Sleep is an important element of our daily routines. It is a restorative process that prepares our body and mind for a hectic day ahead of us.
Research has proved that sleep has a profound impact on our mental and physical well-being. Therefore, it is essential to draw from its benefits
Benefits of a Good Sleep
Scientists are beginning to learn the way sleep affects our health, well-being and why our body needs sleep.
Stanford Sleep Medicine Center, Psychiatry and Behavioral Sciences Professor Rafael Pelayo defines sleep as a natural, restorative, psychological process characterized by a perceptual disengagement and must be rapidly reversible.
He also adds that sleeping is a critical process that allows the body to function and is especially important for the brain.
“The entire body takes advantage of sleep. But sleep is really how the brain gets reset for the next day. Sleep restores the brain,” notes the Psychiatry professional.
While the lack of sleep can damage many body systems and lead to chronic illness or health issues over a period of time, it can also have severe implications on your mind and its functioning.
How Much Sleep is Enough?
The need for sleep may differ depending on our age and genes. The ideal sleep timeline for adults is seven-nine hours every night.
For children, youth and older adults, the amount of sleep should result in best health outcomes in areas such as mood and learning.
Pelayo says it’s not only the number of sleep hours that count but also the quality of sleep.
“The issue is waking up refreshed. You should never wake up tired. If you do wake up feeling tired, something is wrong,” he says.
Getting up from bed tired and sleepy indicates low quality of sleep due to a lot of light sleeping and lack of a deep sleep.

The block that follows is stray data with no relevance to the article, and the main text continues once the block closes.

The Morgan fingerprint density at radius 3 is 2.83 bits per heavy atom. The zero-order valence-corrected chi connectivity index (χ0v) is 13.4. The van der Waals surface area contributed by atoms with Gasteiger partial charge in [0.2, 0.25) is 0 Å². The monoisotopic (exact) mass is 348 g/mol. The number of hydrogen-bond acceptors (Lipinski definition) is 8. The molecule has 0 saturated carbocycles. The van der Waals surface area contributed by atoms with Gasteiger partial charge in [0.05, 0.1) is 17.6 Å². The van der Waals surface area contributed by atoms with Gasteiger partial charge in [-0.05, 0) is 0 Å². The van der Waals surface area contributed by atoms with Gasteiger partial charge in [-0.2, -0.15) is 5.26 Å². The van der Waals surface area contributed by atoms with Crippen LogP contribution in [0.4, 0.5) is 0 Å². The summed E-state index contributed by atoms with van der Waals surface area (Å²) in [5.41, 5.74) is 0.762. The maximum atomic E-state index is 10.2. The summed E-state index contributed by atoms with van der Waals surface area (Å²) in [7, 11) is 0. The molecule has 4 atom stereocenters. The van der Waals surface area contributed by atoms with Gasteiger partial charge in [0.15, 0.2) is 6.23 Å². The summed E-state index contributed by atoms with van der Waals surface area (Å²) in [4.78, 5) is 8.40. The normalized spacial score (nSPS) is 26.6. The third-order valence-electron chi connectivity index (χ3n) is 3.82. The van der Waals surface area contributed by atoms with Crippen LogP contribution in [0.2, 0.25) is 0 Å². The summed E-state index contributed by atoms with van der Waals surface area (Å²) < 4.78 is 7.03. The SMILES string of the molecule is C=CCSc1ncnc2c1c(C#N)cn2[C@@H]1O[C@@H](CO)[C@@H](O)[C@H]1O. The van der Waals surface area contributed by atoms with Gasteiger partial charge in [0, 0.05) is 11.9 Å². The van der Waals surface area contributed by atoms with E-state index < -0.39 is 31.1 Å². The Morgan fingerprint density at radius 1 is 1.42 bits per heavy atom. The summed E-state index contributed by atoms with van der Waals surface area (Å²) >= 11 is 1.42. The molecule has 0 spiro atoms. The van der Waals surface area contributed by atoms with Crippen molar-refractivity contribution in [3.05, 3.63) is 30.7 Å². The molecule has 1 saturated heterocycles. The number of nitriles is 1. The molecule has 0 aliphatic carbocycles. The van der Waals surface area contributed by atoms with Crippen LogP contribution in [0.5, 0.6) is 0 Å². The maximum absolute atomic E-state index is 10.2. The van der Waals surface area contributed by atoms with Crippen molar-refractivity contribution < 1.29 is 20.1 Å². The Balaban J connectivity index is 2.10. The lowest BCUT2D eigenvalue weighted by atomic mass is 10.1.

Tips to Sleep Better at Night
Here are a few good-sleep tips that you can use:
- A good sleep schedule: It is important to wake up and sleep at the same time schedules, every day. This includes the weekends too. Once you have fixed these time schedules, your body develops a natural response to these timings, letting you wake up and fall asleep when required. Any irregularity in these timings can cause you to experience the same drowsiness as in the case of jet lags.
- Caffeine intake: Avoid taking coffee during the latter half of noon. Make sure to drink a cup of coffee only six hours before you sleep. Caffeine is known to keep sleep away.
- Regular exercise: While research suggests that a good amount of exercise is linked to good sleep, it is not good to exercise close to your sleep hours. This makes it difficult to fall asleep. Exercises or workouts send a signal to your body, causing you to keep awake. These signals include increased heart rate and body temperature.
- Avoiding bright lights and bright screens: Bright lights can hurt your eyes, especially if someone turns them on while you are drifting into a night’s sleep. Avoid the usage of fluorescent or blue lights, which send the same signals to your body as sunlight. They block the production of the hormone melatonin that tells your brain to go to sleep. The list also includes your phone and other electronic gadgets’ screens.
- Avoid lying in bed before a night’s sleep: If you are unable to fall asleep even 20 minutes after lying down, get out of bed and engage yourself in a task that will make you feel sleepy. Staying in bed longer associates your body with staying in while waking up, making it harder to fall asleep.
- Avoid staying in bed post waking up: Don’t waste your time in the morning by staying in bed, trying to compensate for whatever sleep you didn’t get in the night. If you have not slept properly, simply get out of bed and get started with your day. Try getting sleep at the same time in the evening that day, when your need for sleep is all the more strong. This helps in restoring your body.